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Common Magpie

British Magpie Habitat, Food & Identification


23rd February 2023

Last Updated: 25th September 2023


Magpie identification

Length: 46 cm.

One of the most distinctive and easily recognised birds in Europe, due to its very long graduated tail and black and white colouration. The purple-blue gloss on body feathers and green gloss on the tail are only apparent when seen at close quarters. The youngsters are duller than the adults and has a much shorter tail.
Their flight is weaker than that of other crows and appears unbalanced due to the long tail. On the ground they hop or walk sideways. They are usually seen in small flocks, except at roosts and in spring when it gathers in greater numbers.

Characteristic magpie behaviour

Magpies are one of the most intelligent birds (and animals!) ever to exist. They have a good long-term memory and they can recall faces. And they’re savvy enough to hoard food when it’s in plentiful supply. As predators, they eat young birds (as most corvid species do), but this doesn’t seem to affect bird population trends. 

They’re also incredibly entertaining to watch as they’re so playful, pulling and shaking various objects in your garden just for the fun of it. Younger magpies often form small flocks, with some adults also joining the flock in winter, so you’ll often see them playing together.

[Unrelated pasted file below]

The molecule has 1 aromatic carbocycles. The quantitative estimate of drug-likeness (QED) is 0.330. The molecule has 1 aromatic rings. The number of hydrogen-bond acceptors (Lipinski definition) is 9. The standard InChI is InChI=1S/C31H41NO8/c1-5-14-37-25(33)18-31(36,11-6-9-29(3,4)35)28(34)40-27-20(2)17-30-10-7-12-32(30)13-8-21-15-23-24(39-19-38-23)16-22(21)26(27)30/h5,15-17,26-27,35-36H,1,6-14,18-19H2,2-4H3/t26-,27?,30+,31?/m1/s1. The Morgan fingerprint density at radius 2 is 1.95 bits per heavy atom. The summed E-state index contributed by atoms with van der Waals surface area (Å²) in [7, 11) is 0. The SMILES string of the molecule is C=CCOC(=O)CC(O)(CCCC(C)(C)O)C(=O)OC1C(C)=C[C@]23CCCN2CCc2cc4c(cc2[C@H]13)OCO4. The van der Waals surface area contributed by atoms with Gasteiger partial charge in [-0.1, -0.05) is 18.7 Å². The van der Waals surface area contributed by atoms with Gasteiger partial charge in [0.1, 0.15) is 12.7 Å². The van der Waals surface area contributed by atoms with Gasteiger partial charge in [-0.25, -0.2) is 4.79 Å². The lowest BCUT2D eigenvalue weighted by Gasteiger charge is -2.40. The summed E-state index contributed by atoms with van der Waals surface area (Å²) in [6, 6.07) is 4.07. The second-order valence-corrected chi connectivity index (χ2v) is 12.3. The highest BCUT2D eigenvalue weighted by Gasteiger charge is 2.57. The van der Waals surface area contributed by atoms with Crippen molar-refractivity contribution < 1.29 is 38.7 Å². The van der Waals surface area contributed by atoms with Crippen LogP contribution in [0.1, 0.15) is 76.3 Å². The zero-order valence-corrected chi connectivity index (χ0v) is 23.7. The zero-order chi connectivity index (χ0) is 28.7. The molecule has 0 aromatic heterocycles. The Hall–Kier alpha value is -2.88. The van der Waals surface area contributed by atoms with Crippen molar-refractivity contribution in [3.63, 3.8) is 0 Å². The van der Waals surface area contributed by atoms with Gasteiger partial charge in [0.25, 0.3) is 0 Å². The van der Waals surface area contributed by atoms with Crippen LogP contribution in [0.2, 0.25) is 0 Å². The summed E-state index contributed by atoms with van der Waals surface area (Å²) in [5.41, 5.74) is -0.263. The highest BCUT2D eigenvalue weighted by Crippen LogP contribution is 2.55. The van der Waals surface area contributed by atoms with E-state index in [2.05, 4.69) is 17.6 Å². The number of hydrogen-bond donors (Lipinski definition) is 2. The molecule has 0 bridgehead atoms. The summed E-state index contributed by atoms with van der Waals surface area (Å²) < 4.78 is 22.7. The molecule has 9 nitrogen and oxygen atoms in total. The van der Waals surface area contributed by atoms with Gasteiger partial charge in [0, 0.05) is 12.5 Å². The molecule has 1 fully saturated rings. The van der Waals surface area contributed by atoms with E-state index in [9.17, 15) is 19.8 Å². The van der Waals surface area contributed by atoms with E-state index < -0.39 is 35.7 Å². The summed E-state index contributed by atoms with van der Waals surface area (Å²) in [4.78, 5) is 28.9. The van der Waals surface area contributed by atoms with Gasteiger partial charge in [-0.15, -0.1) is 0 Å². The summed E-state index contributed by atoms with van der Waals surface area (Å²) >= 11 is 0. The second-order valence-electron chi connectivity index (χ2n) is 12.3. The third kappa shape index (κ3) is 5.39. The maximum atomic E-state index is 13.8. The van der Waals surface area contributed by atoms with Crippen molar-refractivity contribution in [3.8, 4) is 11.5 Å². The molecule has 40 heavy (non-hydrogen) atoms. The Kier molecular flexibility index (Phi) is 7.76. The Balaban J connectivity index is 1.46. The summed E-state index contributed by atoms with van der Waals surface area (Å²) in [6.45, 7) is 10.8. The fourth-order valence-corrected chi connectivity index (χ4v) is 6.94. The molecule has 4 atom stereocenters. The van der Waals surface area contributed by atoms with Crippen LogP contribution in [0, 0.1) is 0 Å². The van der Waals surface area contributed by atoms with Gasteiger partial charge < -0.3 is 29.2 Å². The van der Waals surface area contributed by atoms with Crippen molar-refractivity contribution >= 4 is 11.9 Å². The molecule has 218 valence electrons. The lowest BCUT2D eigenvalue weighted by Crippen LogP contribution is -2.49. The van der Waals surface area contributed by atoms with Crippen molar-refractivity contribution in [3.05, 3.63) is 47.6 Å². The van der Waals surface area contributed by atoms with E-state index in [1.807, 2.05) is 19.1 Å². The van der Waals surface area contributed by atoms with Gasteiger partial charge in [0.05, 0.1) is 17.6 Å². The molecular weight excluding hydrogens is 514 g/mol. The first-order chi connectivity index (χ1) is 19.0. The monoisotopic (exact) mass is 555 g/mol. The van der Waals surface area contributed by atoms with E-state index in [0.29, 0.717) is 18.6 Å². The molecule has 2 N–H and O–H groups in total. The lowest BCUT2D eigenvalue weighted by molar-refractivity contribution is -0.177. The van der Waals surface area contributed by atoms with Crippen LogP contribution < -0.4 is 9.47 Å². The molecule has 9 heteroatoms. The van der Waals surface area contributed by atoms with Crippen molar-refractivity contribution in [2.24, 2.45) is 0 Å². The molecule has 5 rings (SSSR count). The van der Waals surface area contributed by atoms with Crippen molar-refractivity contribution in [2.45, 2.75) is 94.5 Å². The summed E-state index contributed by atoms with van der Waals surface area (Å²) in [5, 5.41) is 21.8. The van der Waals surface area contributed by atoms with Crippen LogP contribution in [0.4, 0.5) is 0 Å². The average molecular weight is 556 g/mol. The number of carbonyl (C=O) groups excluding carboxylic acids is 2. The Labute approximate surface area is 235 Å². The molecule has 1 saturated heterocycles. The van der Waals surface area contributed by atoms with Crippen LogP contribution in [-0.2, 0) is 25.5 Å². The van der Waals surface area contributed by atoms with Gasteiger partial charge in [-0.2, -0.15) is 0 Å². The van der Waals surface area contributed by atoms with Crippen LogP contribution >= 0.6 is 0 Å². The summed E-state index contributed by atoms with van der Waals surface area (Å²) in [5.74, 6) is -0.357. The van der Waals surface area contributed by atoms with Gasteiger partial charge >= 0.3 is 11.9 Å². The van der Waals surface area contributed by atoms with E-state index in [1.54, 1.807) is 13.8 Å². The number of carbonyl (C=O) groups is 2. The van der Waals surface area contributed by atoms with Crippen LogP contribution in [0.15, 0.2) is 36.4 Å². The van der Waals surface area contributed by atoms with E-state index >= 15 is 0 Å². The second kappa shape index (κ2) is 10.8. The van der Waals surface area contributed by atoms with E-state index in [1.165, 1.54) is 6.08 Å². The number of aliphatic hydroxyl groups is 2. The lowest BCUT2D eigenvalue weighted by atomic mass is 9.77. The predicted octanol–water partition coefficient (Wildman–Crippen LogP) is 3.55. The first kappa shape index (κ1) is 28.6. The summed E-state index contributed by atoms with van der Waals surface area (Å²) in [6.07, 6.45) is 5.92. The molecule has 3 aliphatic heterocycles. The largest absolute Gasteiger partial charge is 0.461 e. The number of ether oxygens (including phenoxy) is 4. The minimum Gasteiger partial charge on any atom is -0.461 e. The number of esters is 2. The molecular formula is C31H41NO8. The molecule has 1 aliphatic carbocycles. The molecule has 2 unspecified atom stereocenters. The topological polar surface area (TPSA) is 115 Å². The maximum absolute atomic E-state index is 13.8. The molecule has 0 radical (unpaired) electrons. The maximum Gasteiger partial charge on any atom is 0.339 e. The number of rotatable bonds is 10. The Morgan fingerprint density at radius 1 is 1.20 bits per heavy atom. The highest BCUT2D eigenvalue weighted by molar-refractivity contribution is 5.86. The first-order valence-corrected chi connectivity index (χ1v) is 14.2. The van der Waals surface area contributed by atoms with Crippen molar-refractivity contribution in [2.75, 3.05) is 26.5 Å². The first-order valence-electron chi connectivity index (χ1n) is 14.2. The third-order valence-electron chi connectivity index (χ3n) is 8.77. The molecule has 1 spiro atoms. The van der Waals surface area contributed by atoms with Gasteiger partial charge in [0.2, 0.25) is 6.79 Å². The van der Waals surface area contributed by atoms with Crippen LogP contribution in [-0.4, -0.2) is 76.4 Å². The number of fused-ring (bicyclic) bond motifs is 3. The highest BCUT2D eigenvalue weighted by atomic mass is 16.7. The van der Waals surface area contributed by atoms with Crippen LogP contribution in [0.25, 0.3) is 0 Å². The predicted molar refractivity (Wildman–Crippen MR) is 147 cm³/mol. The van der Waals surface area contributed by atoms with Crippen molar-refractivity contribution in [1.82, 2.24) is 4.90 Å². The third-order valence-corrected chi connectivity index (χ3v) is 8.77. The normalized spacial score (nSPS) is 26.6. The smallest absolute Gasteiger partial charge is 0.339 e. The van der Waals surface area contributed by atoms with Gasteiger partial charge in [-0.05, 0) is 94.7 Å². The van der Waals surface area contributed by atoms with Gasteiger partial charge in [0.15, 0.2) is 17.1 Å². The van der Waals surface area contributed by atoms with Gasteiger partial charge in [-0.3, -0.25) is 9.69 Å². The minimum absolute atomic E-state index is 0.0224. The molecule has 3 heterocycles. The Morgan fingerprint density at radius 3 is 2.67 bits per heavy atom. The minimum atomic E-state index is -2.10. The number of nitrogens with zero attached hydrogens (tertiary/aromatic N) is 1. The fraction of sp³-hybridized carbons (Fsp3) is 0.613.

Magpie call and song

A Magpie’s usual call is a rapid ‘chat-chat-chat-chat’.

Where and when do Magpie nests

Breeding starts from early April. The nest is a bulky cup of sticks, mud, plant fibre and hair. An open dome of twigs, leaving an opening at the edge of the cup, is usually present. Both male and female build the nest, which is situated in bushes or trees or rarely on buildings.
They lay five to eight eggs, rarely up to ten. They are a bluish greenish or buff colour, heavily spotted with olive brown and grey. The female alone incubates for seventeen or eighteen days. Both parents tend the young.

Magpie habitat

The Magpie loves areas with scattered trees and scrub, including cultivated land and suburban areas.

What do Magpies eat?

Magpies mainly eat insects, but also small mammals, birds (and their eggs and young), worms, molluscs, berries, grains and vegetable matter, such as nuts.

Magpies are known to be scavengers and will happily eat any leftover scraps found on bird tables or beneath bird feeders!

Where should you Feed Magpies?

Feeders – Not suitable
Table – Open topped
Ground  – Scatter food in the open

Ark Wildlife’s pigeon proof bird feeders are great in deterring Magpies and enabling smaller birds to eat in peace.

External sources/references

How long do Magpies live?

Many Magpies don’t survive the first year of their life, but for those who do, the average life expectancy is around three to four years.

Do Magpies mate for life?

Yes, Magpies are extremely loyal and typically mate for life. If the male Magpie dies before his female partner, the female will look for another male to help raise her young.

Do Magpies migrate?

No, Magpies are non-migratory birds and will rarely travel more than 20 km from where they were born. These birds are highly resourceful and spend their winters eating wild berries and seeds along with foraging for other food scraps.